by Lois Tverberg
Then they said to one another, “Truly we are guilty concerning our brother, because we saw the distress of his soul when he pleaded with us, yet we would not listen; therefore this distress has come upon us. Now comes the reckoning for his blood.” They did not know, however, that Joseph understood, for there was an interpreter between them. He turned away from them and wept. – Genesis 42:21, 23-24
The final scenes in Joseph’s story, when his brothers come to Egypt, are very dramatic but somewhat of a puzzle. Why does he put them through so much torment and interrogate them as he does?
As we read the final story, it helps to remember that Rachel’s sons (Joseph and Benjamin) had a very cold relationship with the rest of the family because of Jacob’s favoritism. Joseph was very close to his brother Benjamin, but was convinced that his other brothers were liars and potential murderers for what they had done to him. When they came into his courts, he certainly would have been scanning their group for the face of Benjamin, but when he was missing, he probably worried that his brothers might have killed him because he was their father’s other favorite son. He devised a plan to force them to bring Benjamin to him, to see him and perhaps to protect him from their violence.
Joseph was also forcing his brothers to live through some of what he went through, to see how they would respond. Just as they put him in a cistern, he put them in a dungeon (the same word is used for both). By returning their silver in their sacks, it appears that he was reminding them that they had sold him for silver long ago. And, by imprisoning Simeon, the brothers were forced to see their father Jacob go through anguish yet again at the loss of a son in their company.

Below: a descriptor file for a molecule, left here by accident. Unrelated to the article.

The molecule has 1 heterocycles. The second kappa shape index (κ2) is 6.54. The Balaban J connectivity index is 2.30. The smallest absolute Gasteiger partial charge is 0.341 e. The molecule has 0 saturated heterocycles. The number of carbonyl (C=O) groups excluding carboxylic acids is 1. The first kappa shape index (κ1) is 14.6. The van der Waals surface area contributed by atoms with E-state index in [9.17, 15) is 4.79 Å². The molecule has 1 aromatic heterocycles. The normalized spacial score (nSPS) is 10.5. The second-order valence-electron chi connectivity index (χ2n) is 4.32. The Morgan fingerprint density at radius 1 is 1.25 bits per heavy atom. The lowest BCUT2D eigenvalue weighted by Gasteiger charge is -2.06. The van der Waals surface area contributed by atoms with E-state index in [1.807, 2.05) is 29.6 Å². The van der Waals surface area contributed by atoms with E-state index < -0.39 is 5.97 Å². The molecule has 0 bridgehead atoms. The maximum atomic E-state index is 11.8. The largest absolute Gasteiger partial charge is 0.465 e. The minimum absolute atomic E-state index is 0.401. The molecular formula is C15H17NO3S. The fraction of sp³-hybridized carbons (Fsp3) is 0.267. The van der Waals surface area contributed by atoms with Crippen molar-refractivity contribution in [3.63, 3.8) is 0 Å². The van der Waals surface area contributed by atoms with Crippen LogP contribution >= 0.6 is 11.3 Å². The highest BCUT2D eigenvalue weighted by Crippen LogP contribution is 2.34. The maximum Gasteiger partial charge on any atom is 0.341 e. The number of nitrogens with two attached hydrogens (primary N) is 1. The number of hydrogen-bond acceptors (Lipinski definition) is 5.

Finally, when Benjamin came with them, he treated him with favoritism to arouse their envy, and then put them to the ultimate test: when his cup was found in Benjamin’s sack, would they leave him as a slave as they did Joseph many years before? He must have thought that their jealous dislike for their half-brother would make it an easy choice.
Through this time of testing of the brothers, the brothers went through much anguish, believing that these troubles had fallen upon them because of what they did to Joseph. But, this process of soul-searching caused them to repent and change. For the sake of Benjamin, they all returned to plead for his release, showing that they considered him their brother, worthy of risking their lives for sake. And Judah, whose idea it was to sell Joseph into slavery, showed his complete repentance when he offered himself in the place of Benjamin as slave.
The family had finally come together – they would not abandon Benjamin as they did Joseph, as they did before. This was finally what brought healing, and they would never be the same again.